Live. Dance. Die. Repeat.
At the center of the very Trekkian time-loop plot of “Magic That Can Make the Sanest Man Go Mad” is an intimate character story about pesky human emotions and what they mean to a character who was raised the Vulcan way. Michael Burnham has never been in love, and she has never admitted this fact to anyone — which is particularly notable in that she feels she needs to keep it a secret at all, as if it’s something that brings her embarrassment or shame.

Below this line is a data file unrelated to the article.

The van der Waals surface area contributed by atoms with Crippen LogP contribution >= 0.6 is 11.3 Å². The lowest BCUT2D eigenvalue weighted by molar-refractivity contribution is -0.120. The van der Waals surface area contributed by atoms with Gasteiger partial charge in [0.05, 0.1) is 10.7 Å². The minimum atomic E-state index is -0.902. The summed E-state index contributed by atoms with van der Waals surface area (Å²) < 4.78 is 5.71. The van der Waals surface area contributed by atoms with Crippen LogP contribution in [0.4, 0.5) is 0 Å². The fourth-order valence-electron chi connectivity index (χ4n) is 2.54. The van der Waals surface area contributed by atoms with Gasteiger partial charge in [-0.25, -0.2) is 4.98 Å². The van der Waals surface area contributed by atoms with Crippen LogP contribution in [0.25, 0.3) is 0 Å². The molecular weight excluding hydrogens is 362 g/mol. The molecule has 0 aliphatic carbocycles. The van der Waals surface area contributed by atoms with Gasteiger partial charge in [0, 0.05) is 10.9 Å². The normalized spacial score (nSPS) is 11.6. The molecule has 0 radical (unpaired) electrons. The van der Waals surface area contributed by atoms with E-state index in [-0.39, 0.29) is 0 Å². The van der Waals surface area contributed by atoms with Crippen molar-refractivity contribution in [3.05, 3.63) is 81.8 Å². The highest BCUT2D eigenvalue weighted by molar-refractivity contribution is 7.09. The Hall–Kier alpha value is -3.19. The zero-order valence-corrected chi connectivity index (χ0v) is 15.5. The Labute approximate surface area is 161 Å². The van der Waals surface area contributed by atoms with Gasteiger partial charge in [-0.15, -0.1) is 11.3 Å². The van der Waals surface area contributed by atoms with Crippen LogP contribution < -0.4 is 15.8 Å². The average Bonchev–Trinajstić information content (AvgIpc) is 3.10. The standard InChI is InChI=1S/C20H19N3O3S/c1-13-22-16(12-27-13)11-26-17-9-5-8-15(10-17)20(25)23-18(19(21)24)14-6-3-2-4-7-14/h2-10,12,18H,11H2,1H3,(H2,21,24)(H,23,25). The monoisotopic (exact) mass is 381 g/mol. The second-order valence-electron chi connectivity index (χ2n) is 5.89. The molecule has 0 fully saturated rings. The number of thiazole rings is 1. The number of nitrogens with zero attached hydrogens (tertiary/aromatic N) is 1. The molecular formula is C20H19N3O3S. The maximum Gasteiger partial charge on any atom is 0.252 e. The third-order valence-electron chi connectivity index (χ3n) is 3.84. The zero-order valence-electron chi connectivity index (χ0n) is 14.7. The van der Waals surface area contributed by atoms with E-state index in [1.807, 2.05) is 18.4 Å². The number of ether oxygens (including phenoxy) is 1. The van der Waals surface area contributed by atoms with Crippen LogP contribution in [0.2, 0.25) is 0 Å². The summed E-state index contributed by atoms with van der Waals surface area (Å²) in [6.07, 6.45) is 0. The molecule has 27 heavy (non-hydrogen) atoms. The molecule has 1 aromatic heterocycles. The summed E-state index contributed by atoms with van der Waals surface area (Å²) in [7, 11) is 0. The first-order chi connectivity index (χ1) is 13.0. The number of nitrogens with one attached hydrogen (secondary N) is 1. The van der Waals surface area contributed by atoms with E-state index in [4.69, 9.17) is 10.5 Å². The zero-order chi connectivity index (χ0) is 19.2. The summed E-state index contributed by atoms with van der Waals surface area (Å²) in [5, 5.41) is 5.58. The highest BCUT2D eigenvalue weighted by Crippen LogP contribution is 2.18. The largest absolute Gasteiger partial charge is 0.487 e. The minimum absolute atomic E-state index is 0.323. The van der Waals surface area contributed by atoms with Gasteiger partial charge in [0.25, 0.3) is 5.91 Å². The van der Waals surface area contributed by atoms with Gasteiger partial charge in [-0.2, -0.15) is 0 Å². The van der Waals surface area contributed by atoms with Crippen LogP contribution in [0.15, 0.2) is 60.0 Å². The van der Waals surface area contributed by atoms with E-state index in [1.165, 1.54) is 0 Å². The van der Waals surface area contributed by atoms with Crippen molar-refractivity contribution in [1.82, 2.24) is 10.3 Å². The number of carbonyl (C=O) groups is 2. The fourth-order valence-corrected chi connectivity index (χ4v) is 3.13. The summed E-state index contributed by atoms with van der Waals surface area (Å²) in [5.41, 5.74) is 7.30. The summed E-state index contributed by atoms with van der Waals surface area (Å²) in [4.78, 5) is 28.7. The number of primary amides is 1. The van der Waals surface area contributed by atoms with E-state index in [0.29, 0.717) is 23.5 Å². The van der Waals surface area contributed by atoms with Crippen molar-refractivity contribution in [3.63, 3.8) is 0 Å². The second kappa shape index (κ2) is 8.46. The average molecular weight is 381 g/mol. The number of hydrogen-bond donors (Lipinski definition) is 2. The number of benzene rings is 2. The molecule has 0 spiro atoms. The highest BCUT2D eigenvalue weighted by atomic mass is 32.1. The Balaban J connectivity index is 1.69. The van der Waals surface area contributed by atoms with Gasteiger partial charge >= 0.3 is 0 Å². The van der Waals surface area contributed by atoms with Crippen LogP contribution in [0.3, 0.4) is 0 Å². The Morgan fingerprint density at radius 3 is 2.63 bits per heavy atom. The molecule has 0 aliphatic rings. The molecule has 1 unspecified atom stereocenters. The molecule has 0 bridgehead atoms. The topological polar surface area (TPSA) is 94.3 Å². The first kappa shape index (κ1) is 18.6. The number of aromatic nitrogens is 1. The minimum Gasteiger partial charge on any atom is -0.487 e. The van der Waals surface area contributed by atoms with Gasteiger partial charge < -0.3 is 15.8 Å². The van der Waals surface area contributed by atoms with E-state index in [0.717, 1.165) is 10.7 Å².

That’s an intriguing personal wrinkle to a character with a Vulcan facade who struggles with inner emotional questions. (Indeed, I have often wondered in general how Vulcans process the feelings of “love” alongside their logical imperatives and their general — although not absolute — claim to eschew emotions. Clearly it falls somewhere on a range, but how does that work?) That these character beats play directly into the plot — where time is repeating Groundhog Day-style and our heroes must figure out a way to escape — is commendable.